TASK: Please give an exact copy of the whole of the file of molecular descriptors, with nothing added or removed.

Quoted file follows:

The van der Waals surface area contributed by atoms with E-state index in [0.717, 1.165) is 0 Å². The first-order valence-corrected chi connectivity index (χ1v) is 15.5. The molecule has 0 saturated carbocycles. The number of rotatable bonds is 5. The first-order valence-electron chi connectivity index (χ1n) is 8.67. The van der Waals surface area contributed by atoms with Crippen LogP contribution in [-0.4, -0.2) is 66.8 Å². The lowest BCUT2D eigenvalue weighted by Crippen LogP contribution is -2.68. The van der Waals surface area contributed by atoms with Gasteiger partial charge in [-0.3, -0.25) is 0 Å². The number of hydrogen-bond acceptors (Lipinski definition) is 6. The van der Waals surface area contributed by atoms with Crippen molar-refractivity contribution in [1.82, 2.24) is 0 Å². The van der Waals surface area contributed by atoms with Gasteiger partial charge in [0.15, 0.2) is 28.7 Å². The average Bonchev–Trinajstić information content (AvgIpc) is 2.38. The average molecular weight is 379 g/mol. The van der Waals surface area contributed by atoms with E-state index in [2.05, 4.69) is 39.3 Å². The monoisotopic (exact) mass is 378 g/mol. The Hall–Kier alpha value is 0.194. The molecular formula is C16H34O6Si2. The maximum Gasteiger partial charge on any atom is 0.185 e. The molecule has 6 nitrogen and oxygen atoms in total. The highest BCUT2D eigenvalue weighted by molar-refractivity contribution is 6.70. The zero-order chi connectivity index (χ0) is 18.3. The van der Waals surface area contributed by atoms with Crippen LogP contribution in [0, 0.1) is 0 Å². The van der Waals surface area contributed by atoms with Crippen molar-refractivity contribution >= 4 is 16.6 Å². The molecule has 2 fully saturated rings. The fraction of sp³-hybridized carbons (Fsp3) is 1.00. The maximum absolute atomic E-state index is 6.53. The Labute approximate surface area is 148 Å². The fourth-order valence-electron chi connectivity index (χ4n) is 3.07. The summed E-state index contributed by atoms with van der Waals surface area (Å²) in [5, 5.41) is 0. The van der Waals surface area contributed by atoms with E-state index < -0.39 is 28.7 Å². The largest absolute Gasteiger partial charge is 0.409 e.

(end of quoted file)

The van der Waals surface area contributed by atoms with E-state index in [0.717, 1.165) is 0 Å². The first-order valence-corrected chi connectivity index (χ1v) is 15.5. The molecule has 0 saturated carbocycles. The number of rotatable bonds is 5. The first-order valence-electron chi connectivity index (χ1n) is 8.67. The van der Waals surface area contributed by atoms with Crippen LogP contribution in [-0.4, -0.2) is 66.8 Å². The lowest BCUT2D eigenvalue weighted by Crippen LogP contribution is -2.68. The van der Waals surface area contributed by atoms with Gasteiger partial charge in [-0.3, -0.25) is 0 Å². The number of hydrogen-bond acceptors (Lipinski definition) is 6. The van der Waals surface area contributed by atoms with Crippen molar-refractivity contribution in [1.82, 2.24) is 0 Å². The van der Waals surface area contributed by atoms with Gasteiger partial charge in [0.15, 0.2) is 28.7 Å². The average Bonchev–Trinajstić information content (AvgIpc) is 2.38. The average molecular weight is 379 g/mol. The van der Waals surface area contributed by atoms with E-state index in [2.05, 4.69) is 39.3 Å². The monoisotopic (exact) mass is 378 g/mol. The Hall–Kier alpha value is 0.194. The molecular formula is C16H34O6Si2. The maximum Gasteiger partial charge on any atom is 0.185 e. The molecule has 6 nitrogen and oxygen atoms in total. The highest BCUT2D eigenvalue weighted by molar-refractivity contribution is 6.70. The zero-order chi connectivity index (χ0) is 18.3. The van der Waals surface area contributed by atoms with Crippen LogP contribution in [0, 0.1) is 0 Å². The van der Waals surface area contributed by atoms with Crippen molar-refractivity contribution >= 4 is 16.6 Å². The molecule has 2 fully saturated rings. The fraction of sp³-hybridized carbons (Fsp3) is 1.00. The maximum absolute atomic E-state index is 6.53. The Labute approximate surface area is 148 Å². The fourth-order valence-electron chi connectivity index (χ4n) is 3.07. The summed E-state index contributed by atoms with van der Waals surface area (Å²) in [5, 5.41) is 0. The van der Waals surface area contributed by atoms with E-state index < -0.39 is 28.7 Å². The largest absolute Gasteiger partial charge is 0.409 e.